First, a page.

There’s nothing worse than foggy specs. Whether you’re wearing a mask or taking your favourite dish out of the oven, the age-old issue of steamed-up glasses can be infuriating and uncomfortable.
Since the Covid-19 pandemic, steamed-up specs have become an issue that commuters and city dwellers deal with on a daily basis. As mask-wearing becomes the social norm, especially in the winter months, a mixture of cold air circulation and warm breath released up through the mask is a recipe for a spectacle disaster.
In fact, a recent study from Cooper vision found that 8 of 10 people experience glasses fogging as a result of wearing a mask in 2023.
(Image Source: Cooper Vision)
The study found that 86% of glasses wearers experience some form of condensation build-up, while 87% of those who also wore contact lenses saw an increase in steamed-up lenses.
The question is, how do we reduce the effects of optical lens condensation? Scientists at ETH Zurich believe that they have found the solution to our steamed-up specs. After releasing their newest project in 2022, could frame-based heat conduction be the answer we’ve been looking for?
Why do our glasses steam up?
Optical lens steaming may have reached its peak during the Covid-19 pandemic, but it’s an issue eyeglasses wearers have battled against for decades.
The question is, why do our specs fog so easily? According to Frames Direct, “condensation occurs on eyeglass lenses when water vapour—from your sweat, breath, and ambient humidity—lands on a cold surface, cools, and then changes into tiny drops of liquid, forming a film that you see as fog.”
Therefore, when we wear masks, the warm vapour from our breath travels up, and you’ve guessed it, straight onto our glasses. While many invest in anti-fog spays, most products on the market minimise the symptoms od an underlying issue.
As eyeglasses giants such as Warby Parker and Oakley learn how to create fog-free frames, the end of the tunnel looks bright, however, scientists at ETH Zurich are taking spec steaming one step further.
Have scientists found a solution?
A group of Swiss scientists at ETH Zurich have created and developed a special gold coating that aims to reduce lens fogging in 2023.
Taking a different approach from many developers, ETH Professors Dimos Poulikakos and Thomas Schutzius are using solar energy to power their newest invention.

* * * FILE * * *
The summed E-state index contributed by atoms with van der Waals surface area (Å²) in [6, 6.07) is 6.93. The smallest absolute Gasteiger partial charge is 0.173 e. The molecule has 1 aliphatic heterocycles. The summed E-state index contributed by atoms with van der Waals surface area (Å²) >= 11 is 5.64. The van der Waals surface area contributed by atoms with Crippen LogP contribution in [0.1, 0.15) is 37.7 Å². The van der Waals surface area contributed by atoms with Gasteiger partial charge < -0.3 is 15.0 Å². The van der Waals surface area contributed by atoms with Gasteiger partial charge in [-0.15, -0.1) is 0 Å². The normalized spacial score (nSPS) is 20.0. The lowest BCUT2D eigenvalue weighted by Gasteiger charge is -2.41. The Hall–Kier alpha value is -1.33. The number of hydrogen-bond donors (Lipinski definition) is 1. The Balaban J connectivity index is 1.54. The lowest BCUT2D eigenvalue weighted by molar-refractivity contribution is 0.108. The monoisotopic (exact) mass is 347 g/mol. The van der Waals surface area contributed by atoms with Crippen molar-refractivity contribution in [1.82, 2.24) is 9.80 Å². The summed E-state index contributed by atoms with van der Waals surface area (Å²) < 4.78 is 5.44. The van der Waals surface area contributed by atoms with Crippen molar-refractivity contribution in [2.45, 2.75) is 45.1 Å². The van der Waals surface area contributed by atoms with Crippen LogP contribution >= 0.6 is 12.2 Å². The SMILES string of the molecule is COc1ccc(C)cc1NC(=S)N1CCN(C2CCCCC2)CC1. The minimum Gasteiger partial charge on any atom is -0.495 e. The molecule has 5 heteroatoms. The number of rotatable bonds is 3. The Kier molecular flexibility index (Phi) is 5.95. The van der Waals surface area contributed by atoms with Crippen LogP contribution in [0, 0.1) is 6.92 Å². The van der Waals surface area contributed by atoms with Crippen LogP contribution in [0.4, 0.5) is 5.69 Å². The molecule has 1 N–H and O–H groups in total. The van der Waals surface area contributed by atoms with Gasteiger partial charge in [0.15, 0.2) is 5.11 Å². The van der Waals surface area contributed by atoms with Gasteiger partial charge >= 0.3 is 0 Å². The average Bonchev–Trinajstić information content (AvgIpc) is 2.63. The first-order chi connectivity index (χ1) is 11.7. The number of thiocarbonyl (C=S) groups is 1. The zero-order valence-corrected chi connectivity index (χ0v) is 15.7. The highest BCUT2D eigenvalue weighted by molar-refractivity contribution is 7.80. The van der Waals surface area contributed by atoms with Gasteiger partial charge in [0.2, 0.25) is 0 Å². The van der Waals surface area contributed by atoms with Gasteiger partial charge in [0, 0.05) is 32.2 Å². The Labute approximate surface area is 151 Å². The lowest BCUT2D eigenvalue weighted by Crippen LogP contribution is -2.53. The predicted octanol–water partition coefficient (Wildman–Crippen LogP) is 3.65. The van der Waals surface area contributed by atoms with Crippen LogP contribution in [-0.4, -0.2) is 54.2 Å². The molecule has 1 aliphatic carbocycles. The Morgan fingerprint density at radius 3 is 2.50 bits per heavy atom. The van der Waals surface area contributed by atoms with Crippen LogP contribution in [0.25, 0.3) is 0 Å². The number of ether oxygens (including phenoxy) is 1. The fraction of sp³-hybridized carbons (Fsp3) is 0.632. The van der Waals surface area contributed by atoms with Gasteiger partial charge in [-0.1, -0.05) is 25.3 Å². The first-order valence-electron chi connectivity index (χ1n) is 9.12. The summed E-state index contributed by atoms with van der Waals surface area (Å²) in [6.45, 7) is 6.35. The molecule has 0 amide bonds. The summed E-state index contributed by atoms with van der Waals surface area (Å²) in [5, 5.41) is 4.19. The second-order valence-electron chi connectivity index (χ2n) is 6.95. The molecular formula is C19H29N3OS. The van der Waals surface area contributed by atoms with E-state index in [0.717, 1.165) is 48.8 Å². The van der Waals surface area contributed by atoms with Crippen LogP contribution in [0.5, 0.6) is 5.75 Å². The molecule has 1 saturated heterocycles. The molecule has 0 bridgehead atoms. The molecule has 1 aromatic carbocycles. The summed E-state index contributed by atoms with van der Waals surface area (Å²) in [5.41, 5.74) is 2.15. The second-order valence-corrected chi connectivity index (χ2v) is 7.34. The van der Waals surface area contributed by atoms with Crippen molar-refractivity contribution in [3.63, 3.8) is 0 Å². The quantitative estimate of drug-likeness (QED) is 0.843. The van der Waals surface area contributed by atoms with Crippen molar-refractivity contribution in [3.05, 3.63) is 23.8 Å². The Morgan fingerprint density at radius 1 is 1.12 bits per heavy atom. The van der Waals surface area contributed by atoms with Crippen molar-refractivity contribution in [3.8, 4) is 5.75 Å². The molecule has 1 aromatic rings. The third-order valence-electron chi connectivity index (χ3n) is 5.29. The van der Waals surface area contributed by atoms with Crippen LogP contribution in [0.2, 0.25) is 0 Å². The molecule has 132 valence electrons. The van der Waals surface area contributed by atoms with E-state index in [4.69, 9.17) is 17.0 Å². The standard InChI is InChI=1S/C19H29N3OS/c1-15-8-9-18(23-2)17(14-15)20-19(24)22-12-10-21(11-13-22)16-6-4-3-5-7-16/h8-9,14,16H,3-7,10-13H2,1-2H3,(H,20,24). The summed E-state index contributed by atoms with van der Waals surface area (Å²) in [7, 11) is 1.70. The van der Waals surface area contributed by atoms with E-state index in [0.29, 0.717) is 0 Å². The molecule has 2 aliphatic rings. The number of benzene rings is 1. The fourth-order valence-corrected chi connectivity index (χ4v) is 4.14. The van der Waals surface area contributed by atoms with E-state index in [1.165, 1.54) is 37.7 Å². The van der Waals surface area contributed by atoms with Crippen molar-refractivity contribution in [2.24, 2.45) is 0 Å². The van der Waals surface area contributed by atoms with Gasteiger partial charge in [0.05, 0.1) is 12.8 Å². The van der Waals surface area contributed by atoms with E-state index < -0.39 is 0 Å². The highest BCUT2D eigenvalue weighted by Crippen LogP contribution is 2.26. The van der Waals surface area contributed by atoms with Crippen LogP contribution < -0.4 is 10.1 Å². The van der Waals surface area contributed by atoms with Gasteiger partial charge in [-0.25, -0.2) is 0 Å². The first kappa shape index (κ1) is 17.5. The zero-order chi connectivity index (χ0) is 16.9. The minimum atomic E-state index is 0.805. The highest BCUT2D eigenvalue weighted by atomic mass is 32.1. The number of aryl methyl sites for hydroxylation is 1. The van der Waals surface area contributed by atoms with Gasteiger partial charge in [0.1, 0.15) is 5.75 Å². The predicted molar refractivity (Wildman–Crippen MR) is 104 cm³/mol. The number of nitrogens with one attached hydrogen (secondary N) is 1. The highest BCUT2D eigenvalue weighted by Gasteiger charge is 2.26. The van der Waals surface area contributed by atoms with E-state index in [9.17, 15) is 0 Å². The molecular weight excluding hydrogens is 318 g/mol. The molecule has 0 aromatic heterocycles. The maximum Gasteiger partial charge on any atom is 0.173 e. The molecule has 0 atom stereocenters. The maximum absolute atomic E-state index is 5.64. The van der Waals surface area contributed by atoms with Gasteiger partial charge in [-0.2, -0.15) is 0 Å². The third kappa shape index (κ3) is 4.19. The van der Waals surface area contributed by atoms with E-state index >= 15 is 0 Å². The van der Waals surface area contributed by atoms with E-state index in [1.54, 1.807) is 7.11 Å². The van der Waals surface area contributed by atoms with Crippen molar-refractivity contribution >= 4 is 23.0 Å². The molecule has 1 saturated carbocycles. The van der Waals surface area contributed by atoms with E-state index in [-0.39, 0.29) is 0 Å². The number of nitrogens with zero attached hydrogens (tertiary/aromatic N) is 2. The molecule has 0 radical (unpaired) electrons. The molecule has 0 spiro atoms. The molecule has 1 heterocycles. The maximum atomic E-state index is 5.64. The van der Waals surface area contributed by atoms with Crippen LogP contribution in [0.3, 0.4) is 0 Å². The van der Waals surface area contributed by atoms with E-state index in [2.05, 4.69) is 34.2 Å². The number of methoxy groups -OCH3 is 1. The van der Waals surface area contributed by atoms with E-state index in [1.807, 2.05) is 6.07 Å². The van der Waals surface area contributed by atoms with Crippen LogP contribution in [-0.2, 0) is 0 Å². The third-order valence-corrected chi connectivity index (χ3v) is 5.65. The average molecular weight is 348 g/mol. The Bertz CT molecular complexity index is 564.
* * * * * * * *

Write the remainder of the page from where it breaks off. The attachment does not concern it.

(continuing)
“We have developed an ultrathin, gold-based transparent coating that is able to convert sunlight into heat. It can be applied to glass and other surfaces to prevent them from fogging. Applications for the new coating include eyewear and car windshields.” ETH revealed in their press statement.
“What’s special about the new coating is that it absorbs solar radiation selectively. Half of the energy contained in sunlight resides in the infrared spectrum, the other half in the visible light and UV radiation spectrum,” developers claimed.
Better still, the whole invention remains just 10 nanometers thick, meaning that while gold is expensive to manufacture, a little will go a long way. Scientists at ETH hope that their newest research will inspire eyeglasses giants to partner with them during their lens manufacturing process.
Using energy from the sun
Using the sun to power their product, ETH believes that the absorbed energy could encourage the gold coating to reach 8 degrees celsius, which in turn would heat the surface of the lens, especially during the summer months.
However, while this may work well in the warmer period, low sun in the winter months could be a drawback, according to experts at Gizmodo. If the coating draws in solar energy, darker months could be an issue when it comes to heating the product effectively.
However, thanks to the conduction qualities of gold, ETH doctoral student Iwan Hächler reassures that heating in the colder months will not be an issue.
A new solar energy source?
As we sit within an energy crisis, solar energy sources are becoming more popular amongst both manufacturers and consumers across the globe.
The question is, could scientists that gold coating one step further? It could be interesting to see it applied to new products such as lasers, sensors, and even car windshields. With such a small amount of gold coating needed, this could be the low-cost solution solar energy pioneers have been looking for.
While it may not conduct enough power to produce household electricity, it’s tipped to solve more issues that just steamed up specs in the future.